After a 40-year journalism career in which he's met American presidents and members of the American Nazi party and covered natural disasters and sports legends, Bismarck Tribune editor John Irby is retiring.

Irby, who will turn 62 in October, announced this week he will retire from the newspaper on Sept. 9.

"I fairly enjoyed it, overall," Irby said about his journalism career.

Tribune Publisher Brian Kroshus praised Irby's work during his 4½ years at the Tribune, saying the longtime newspaper man insisted on "unparalleled" standards for ethical journalism and making sure the community's voice was heard.

"During his tenure, John has done an outstanding job and taken our news product to a higher level," Kroshus said.

Irby's long career in media began somewhat by accident. He wanted to be a printer after taking several high school classes in the craft. Pepperdine University offered him a scholarship to run its printing press, but the school never purchased the equipment. Irby's scholarship was renewed instead as a journalism scholarship.

The new path held his interest. After he graduated in 1971, he went to the Copley editorial training program, from which he was hired as a reporter at the Alhambra, Calif., Post Advocate.

During his time in Alhambra, Irby made his first foray into management. His city editor sent him to do a story on a nude dancing establishment run by a former police chief. When he returned, the managing editor wouldn't allow such a piece, no matter how tastefully written, to run in a family newspaper. The city editor resigned over the disagreement, and Irby was named interim city editor.

Over the years, Irby's career took him to newspapers in California, Nevada, Montana, Indiana and Wisconsin. While working in Reno, Nev., he realized a dream of playing professional baseball - he signed a one-day, $1 contract to play for Reno's Class A team for a story. Though he never received his dollar, he did lay down a sacrifice bunt, committed one error and made several outs at first base.

In Great Falls, Mont., Los Angeles-native Irby received a culture shock when he saw a pole vaulter with a can of "snuff" in his back pocket, received a death threat over coverage of a high school basketball game and saw a farmer bet $6,000 in a bar over Class C basketball.

Over the years, Irby was tear-gassed while covering a riot and interviewed American Nazi party members armed with guns and snarling dogs. He once angered Kareem Abdul-Jabbar by waking him up for a phone interview, during which the basketball legend would respond to open questions with only the words "yes," "no" and "maybe." He was scolded by LPGA legend Donna Caponi for not doing his research before asking the four-time major winner whether she had won any majors.

Breaking news always has given Irby a rush. While he was editor at the Ventura County Star in 1994, his staff used laptops to write stories from their cars after an earthquake knocked out electricity. The paper was printed in San Luis Obispo, then flown back in time for delivery the next day.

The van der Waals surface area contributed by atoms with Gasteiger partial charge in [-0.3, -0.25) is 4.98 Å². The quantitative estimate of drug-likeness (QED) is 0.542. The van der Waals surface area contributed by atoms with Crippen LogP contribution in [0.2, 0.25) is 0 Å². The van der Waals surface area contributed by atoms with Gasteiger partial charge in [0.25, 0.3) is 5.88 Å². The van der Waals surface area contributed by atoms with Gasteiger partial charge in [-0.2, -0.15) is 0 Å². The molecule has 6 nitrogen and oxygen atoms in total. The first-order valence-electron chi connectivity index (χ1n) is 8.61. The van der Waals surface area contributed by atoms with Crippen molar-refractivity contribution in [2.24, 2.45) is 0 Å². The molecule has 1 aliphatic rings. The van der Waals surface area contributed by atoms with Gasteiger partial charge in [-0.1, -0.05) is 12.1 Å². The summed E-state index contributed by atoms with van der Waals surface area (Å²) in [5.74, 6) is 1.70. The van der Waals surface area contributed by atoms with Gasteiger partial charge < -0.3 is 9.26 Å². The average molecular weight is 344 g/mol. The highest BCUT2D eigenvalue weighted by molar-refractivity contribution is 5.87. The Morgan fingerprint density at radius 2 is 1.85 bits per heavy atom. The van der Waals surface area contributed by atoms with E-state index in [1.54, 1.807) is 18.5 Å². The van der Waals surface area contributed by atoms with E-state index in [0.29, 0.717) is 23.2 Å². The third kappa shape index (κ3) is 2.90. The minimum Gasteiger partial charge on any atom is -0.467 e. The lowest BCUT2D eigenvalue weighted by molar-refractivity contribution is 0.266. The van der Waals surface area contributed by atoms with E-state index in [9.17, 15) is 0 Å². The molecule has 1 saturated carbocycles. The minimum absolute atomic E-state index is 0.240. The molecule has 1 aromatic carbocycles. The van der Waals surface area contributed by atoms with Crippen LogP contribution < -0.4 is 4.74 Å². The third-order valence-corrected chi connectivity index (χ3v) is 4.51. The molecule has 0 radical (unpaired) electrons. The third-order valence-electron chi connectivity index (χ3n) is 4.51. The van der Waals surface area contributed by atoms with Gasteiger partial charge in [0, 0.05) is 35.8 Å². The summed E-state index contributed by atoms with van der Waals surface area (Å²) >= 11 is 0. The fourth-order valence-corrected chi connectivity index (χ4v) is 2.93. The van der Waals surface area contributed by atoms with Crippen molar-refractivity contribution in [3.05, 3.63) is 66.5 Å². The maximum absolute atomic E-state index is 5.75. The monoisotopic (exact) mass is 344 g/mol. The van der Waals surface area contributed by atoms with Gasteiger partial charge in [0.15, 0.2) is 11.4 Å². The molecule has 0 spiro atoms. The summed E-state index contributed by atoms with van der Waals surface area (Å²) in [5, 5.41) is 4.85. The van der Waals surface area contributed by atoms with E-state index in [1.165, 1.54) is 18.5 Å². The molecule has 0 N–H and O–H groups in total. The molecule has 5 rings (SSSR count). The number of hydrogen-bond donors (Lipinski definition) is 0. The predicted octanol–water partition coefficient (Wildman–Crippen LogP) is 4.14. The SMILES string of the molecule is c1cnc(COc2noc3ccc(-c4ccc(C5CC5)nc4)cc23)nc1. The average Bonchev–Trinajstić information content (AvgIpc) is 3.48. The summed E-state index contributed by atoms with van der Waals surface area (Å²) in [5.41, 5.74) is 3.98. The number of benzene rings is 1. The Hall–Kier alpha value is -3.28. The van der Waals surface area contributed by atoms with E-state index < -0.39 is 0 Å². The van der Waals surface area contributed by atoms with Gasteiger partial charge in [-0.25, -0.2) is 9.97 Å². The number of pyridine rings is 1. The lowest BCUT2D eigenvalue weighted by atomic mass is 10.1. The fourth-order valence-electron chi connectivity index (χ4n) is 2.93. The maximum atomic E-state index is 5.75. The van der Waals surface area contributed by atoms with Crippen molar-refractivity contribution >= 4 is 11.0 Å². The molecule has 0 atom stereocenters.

Irby's longest newspaper tenure was with the Bakersfield Californian, where he was the managing editor from 1984-90. He enjoyed the satisfaction he got from working with the staff of 20 to 25 reporters.

Similarly, he enjoyed his time working with students at Washington State University, where he was an associate professor for eight years prior to coming to Bismarck. Irby maintains contact with numerous students from his time there. He wrote two books, "Kill the Editor" and "Reporting That Matters: Public Affairs Coverage," and enjoyed the freedom the position gave him academically and in terms of time.

"It was a good break for me at the time," he said.

Irby came to Bismarck in 2007. Of all his stops, Bismarck offered the weather least similar to what Irby was accustomed. But he has enjoyed the friendly people of the less-populated state.

"The last winter or two got to me a little bit," he said, with a laugh.

Kroshus said Irby engaged with the community during his time as editor and maintained and strengthened the ethics of the organization. He said a search for a replacement in the same vein as Irby will begin soon.

"It's evident that John has a passion for the news industry, having served the profession extremely well," he said.

Irby plans to stay in Bismarck, supporting his wife's career while slowing down his own. He will work part-time for the Federal Emergency Management Agency, write books and do some freelancing, manage properties he and his wife, Lisa, own, spend time with the two sons he has still at home, and travel. If the right thing comes along, he could see himself coming out of retirement. But he also can see himself enjoying the new pace.

He has no regrets over his career, other than wishing he could have played professional baseball more than that one game in Reno.

"I've always been one of those people who never looked back," Irby said.

(Reach reporter Jenny Michael at 250-8225 or